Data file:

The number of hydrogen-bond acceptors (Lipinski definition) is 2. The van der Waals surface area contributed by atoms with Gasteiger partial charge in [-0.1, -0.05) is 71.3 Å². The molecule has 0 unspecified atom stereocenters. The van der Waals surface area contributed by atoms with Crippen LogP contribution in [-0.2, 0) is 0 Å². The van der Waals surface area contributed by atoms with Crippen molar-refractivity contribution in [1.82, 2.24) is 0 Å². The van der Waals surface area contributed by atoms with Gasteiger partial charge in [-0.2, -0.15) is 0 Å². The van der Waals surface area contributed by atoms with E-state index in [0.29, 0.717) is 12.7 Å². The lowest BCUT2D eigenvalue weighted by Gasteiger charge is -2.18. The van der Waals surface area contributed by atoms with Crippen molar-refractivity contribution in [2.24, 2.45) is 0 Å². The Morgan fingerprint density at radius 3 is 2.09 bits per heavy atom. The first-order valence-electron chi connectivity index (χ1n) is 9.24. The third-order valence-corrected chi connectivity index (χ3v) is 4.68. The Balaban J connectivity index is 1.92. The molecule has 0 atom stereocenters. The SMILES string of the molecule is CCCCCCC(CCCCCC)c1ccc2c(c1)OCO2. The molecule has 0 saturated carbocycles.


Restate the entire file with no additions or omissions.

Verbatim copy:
The number of hydrogen-bond acceptors (Lipinski definition) is 2. The van der Waals surface area contributed by atoms with Gasteiger partial charge in [-0.1, -0.05) is 71.3 Å². The molecule has 0 unspecified atom stereocenters. The van der Waals surface area contributed by atoms with Crippen LogP contribution in [-0.2, 0) is 0 Å². The van der Waals surface area contributed by atoms with Crippen molar-refractivity contribution in [1.82, 2.24) is 0 Å². The van der Waals surface area contributed by atoms with Gasteiger partial charge in [-0.2, -0.15) is 0 Å². The van der Waals surface area contributed by atoms with E-state index in [0.29, 0.717) is 12.7 Å². The lowest BCUT2D eigenvalue weighted by Gasteiger charge is -2.18. The van der Waals surface area contributed by atoms with Crippen molar-refractivity contribution in [2.24, 2.45) is 0 Å². The Morgan fingerprint density at radius 3 is 2.09 bits per heavy atom. The first-order valence-electron chi connectivity index (χ1n) is 9.24. The third-order valence-corrected chi connectivity index (χ3v) is 4.68. The Balaban J connectivity index is 1.92. The molecule has 0 atom stereocenters. The SMILES string of the molecule is CCCCCCC(CCCCCC)c1ccc2c(c1)OCO2. The molecule has 0 saturated carbocycles.